I did try taking her outside first thing in the morning for the first couple of weeks I had her, but she never did anything. Seriously. Mondo bladder.
 

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A couple of things I've noticed- yes some dogs definitely define smaller outdoor areas near the house as a place they should not toilet. For all you know someone previously trained her NOT to potty in the yard or she had no fenced yard and only ever was pottied on a leash walk in her life. And those habits do get so ingrained. Imagine if one day someone told you you had to pull down your pants and pee on a city street in front of a 100 people. Bet you'd have a hard time doing it

I have indoor/outdoor kennel runs for boarders and some will happily poop and pee in their outdoor runs and others wouldn't no matter what, they see that as part of their run and not a toilet.

My male likes to use his poop to mark as well as pee so he definitely will save it for a walk.

Both my boys can hold it for a really long time. I'd say 1/2 the time if not more, I put them out the door first thing in the morning and they just stand on the porch and wait to be let back in. If I go with them they will go down in the yard but somtimes I still have to tell them to do it.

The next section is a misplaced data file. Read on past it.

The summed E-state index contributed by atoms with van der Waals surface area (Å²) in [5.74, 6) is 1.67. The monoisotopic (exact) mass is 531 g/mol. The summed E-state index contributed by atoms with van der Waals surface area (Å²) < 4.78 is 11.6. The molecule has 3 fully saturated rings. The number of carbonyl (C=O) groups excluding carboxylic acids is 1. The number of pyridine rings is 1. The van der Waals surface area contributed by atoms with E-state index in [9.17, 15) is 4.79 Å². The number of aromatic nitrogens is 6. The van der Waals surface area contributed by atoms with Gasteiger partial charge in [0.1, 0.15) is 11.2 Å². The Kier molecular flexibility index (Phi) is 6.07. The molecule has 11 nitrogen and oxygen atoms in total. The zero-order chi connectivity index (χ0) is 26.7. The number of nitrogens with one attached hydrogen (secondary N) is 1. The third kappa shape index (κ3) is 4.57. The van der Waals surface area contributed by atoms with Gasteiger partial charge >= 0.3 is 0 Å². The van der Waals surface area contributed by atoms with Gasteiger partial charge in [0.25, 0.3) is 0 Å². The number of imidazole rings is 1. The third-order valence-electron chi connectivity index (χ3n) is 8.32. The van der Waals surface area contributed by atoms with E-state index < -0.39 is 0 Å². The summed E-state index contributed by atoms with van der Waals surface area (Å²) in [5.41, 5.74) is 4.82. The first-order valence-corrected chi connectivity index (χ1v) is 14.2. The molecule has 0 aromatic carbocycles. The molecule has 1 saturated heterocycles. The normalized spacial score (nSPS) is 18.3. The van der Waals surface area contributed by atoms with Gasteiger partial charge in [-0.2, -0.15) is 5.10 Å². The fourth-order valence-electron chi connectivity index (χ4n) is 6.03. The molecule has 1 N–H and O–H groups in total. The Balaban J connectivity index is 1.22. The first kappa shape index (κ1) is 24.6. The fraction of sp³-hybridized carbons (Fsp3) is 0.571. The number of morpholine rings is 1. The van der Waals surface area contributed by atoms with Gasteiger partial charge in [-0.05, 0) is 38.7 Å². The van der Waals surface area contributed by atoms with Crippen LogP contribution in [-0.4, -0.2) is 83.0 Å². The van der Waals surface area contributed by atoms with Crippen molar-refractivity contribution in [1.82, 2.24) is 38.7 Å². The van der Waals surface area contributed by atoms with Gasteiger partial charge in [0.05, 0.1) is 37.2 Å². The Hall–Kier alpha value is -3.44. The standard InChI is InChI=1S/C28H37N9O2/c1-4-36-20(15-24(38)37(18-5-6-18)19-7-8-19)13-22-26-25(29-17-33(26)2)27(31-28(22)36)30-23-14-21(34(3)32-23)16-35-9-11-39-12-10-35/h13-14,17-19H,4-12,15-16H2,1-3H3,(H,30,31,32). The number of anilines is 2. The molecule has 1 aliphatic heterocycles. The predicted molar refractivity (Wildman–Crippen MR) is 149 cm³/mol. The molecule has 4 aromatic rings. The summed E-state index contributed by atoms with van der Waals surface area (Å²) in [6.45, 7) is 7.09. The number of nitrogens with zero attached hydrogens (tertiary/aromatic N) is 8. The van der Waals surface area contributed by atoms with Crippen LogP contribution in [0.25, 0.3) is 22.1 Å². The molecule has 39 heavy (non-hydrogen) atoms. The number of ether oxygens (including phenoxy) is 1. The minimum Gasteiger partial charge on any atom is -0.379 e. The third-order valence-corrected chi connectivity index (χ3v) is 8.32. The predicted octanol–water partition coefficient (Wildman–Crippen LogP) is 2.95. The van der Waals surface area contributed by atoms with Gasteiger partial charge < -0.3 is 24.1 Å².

I'd also say 80% of my boarders will go to the absolute farthest point from the kennel building that they can to poop. So it's obviously a habitual thing of lots of dogs to want to poop far from where they "live"

Bottom line, it's not that weird, habits are hard to change and you just have to persevere like you are doing to get her to change her habits.
 

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"Several popular theories regarding bloat were not substantiated during the study. There was no correlation of bloat risk to exercise before or after eating, as most dogs bloated in the middle of the night with an empty, gas-filled stomach. There was also no correlation to vaccinations, to the brand of dog food consumed, or to the timing or volume of water intake before or after eating.

From the research performed to date, we can list several factors that, added together, can characterize the typical dog that develops bloat: a deep and narrow chest; leanness; a relative that has had a bloat episode; eating quickly; a dry-food diet; a single, large daily meal; stress; and a fearful, nervous, or aggressive temperament."

 

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Discussion Starter #20
Really? So the exercise before/after meals thing is ok? Most of the stuff I'd read was still recommending waiting.

Honestly if I don't need to worry about that it'll make things a little less complicated...

In the meantime, Willow and I both feel good now and apparently this is her new favorite sleeping position.